Two-photon Excitation of Enhanced Yellow Fluorescent
Protein by an Asymmetric Plasmonic Dimer
The nano-optics research field comprises experimental and theoretical investigation of elastic and inelastic light-matter interaction at nano, micro and meso scales, generally in 0, 1 and 2 dimensions.The interaction of light with matter, especially at reduced dimensions, exhibits features that are extremely useful for the understanding of how nature works. The reason is that, materials that make up ourselves and our natural and human-formed surrounding, spanning a wide range from biological to advanced functional materials such as liquid crystals, semiconductors, superconductors, optical materials, laser materials, porous materials, light emitting materials, ceramics, magnetic materials, thin films, colloids, energy materials, are all composed of building blocks that have nano-/micro- scale size. A few examples of such materials are proteins, DNA, fluorescent molecules, nanoparticles, quantum dots, metal colloids and carbon nanotubes. Complemetarily, the light-matter interaction is also effectively utilized in fabrication or composition of such small scale advanced materials with a targeted function that do not exist otherwise naturally.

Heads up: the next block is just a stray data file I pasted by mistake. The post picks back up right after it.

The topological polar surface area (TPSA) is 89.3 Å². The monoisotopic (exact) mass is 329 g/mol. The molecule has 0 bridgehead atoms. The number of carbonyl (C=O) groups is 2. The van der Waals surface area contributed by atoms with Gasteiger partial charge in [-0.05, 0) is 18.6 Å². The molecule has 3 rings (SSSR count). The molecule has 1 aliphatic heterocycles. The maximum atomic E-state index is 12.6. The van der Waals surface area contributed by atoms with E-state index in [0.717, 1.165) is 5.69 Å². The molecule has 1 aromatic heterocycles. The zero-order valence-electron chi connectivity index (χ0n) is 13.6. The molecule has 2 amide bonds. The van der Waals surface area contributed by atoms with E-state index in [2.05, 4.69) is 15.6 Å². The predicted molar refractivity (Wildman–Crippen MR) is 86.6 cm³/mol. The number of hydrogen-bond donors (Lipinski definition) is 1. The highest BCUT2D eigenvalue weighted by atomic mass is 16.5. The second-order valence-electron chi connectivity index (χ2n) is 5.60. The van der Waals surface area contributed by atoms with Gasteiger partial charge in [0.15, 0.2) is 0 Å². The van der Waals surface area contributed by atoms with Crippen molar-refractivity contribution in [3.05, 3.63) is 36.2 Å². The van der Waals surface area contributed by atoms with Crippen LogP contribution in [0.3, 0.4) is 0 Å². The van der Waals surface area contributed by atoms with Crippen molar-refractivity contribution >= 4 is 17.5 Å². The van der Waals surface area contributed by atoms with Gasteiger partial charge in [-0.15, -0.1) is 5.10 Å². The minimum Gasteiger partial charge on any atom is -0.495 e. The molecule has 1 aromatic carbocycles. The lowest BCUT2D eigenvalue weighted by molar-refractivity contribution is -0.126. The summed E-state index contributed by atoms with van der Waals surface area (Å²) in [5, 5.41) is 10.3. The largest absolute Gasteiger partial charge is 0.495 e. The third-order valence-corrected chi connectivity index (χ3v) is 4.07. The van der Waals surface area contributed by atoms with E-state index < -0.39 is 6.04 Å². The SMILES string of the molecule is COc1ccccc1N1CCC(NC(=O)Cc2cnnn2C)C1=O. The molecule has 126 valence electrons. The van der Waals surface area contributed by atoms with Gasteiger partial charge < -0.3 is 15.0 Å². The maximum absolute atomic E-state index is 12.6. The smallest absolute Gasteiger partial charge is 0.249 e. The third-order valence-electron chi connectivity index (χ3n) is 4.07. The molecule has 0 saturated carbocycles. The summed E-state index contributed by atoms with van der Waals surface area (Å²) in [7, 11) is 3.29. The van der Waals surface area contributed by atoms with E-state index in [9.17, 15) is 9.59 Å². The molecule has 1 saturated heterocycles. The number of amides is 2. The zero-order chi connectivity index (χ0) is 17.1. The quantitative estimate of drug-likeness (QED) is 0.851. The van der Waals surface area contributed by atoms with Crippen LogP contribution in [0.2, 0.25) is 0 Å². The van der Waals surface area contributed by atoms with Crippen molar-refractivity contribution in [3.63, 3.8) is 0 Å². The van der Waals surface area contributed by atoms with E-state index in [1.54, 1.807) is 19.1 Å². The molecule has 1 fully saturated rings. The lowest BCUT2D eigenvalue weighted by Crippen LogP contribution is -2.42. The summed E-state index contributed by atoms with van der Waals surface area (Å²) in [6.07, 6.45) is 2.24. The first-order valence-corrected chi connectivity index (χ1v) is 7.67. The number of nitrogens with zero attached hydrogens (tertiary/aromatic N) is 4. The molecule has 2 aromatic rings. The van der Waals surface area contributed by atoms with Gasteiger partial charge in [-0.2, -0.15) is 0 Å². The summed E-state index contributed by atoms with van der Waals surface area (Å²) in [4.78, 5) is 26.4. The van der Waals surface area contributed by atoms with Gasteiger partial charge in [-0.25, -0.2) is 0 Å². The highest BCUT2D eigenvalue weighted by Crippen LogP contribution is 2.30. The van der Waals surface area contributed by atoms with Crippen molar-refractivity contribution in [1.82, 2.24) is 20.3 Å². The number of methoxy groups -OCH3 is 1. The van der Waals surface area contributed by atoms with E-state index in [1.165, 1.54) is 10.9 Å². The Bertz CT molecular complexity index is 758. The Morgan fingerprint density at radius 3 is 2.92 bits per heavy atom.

Fabrication and investigation of matter with such small dimensions, using light, necessarily facilitates development and use of advanced technological instrumentation expecially designed to concentrate attention to small dimensions. Near-field optical microscopes, atomic force microscopes, fiber-optical measurement systems, plasmonic sensors, etc. are some of such instruments that are continuously improved for fulfilling desired fuctionalities at the small scale front.
Our research group takes part in a vast range of nano-optics research involving both of these features: probing and modifying materials at the nano-scale, by light.